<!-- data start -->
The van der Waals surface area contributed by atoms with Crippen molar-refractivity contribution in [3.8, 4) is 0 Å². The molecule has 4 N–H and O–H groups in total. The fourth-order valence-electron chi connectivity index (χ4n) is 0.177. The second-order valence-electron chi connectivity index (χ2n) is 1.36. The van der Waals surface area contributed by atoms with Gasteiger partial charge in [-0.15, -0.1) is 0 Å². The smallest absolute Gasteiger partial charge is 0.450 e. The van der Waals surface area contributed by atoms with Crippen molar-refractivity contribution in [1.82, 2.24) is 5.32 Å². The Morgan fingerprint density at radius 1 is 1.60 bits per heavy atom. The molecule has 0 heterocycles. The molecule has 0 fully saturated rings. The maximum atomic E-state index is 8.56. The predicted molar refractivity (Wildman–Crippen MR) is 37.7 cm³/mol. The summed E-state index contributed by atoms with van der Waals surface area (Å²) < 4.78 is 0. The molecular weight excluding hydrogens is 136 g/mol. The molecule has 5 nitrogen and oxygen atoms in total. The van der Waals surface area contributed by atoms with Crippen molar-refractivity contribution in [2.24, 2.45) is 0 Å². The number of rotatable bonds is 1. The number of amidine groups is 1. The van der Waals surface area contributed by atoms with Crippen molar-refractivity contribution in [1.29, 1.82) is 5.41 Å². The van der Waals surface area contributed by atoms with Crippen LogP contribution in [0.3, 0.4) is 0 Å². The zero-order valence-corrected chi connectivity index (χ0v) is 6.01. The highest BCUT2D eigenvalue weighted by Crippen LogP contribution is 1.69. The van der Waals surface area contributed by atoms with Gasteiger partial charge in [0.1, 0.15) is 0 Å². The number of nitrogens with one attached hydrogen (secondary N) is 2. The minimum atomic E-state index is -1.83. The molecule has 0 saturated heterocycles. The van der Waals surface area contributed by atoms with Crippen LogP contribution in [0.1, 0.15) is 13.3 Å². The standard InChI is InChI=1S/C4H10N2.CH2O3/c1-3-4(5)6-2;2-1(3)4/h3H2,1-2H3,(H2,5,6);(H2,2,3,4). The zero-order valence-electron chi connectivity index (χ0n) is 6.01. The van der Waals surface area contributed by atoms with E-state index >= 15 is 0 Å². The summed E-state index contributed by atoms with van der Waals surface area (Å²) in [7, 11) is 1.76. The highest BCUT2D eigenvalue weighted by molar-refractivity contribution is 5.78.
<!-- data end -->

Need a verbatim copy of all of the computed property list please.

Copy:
The van der Waals surface area contributed by atoms with Crippen molar-refractivity contribution in [3.8, 4) is 0 Å². The molecule has 4 N–H and O–H groups in total. The fourth-order valence-electron chi connectivity index (χ4n) is 0.177. The second-order valence-electron chi connectivity index (χ2n) is 1.36. The van der Waals surface area contributed by atoms with Gasteiger partial charge in [-0.15, -0.1) is 0 Å². The smallest absolute Gasteiger partial charge is 0.450 e. The van der Waals surface area contributed by atoms with Crippen molar-refractivity contribution in [1.82, 2.24) is 5.32 Å². The Morgan fingerprint density at radius 1 is 1.60 bits per heavy atom. The molecule has 0 heterocycles. The molecule has 0 fully saturated rings. The maximum atomic E-state index is 8.56. The predicted molar refractivity (Wildman–Crippen MR) is 37.7 cm³/mol. The summed E-state index contributed by atoms with van der Waals surface area (Å²) < 4.78 is 0. The molecular weight excluding hydrogens is 136 g/mol. The molecule has 5 nitrogen and oxygen atoms in total. The van der Waals surface area contributed by atoms with Crippen molar-refractivity contribution in [2.24, 2.45) is 0 Å². The number of rotatable bonds is 1. The number of amidine groups is 1. The van der Waals surface area contributed by atoms with Crippen molar-refractivity contribution in [1.29, 1.82) is 5.41 Å². The van der Waals surface area contributed by atoms with Crippen LogP contribution in [0.3, 0.4) is 0 Å². The zero-order valence-corrected chi connectivity index (χ0v) is 6.01. The highest BCUT2D eigenvalue weighted by Crippen LogP contribution is 1.69. The van der Waals surface area contributed by atoms with Gasteiger partial charge in [0.1, 0.15) is 0 Å². The number of nitrogens with one attached hydrogen (secondary N) is 2. The minimum atomic E-state index is -1.83. The molecule has 0 saturated heterocycles. The van der Waals surface area contributed by atoms with Crippen LogP contribution in [0.1, 0.15) is 13.3 Å². The standard InChI is InChI=1S/C4H10N2.CH2O3/c1-3-4(5)6-2;2-1(3)4/h3H2,1-2H3,(H2,5,6);(H2,2,3,4). The zero-order valence-electron chi connectivity index (χ0n) is 6.01. The van der Waals surface area contributed by atoms with E-state index >= 15 is 0 Å². The summed E-state index contributed by atoms with van der Waals surface area (Å²) in [7, 11) is 1.76. The highest BCUT2D eigenvalue weighted by molar-refractivity contribution is 5.78.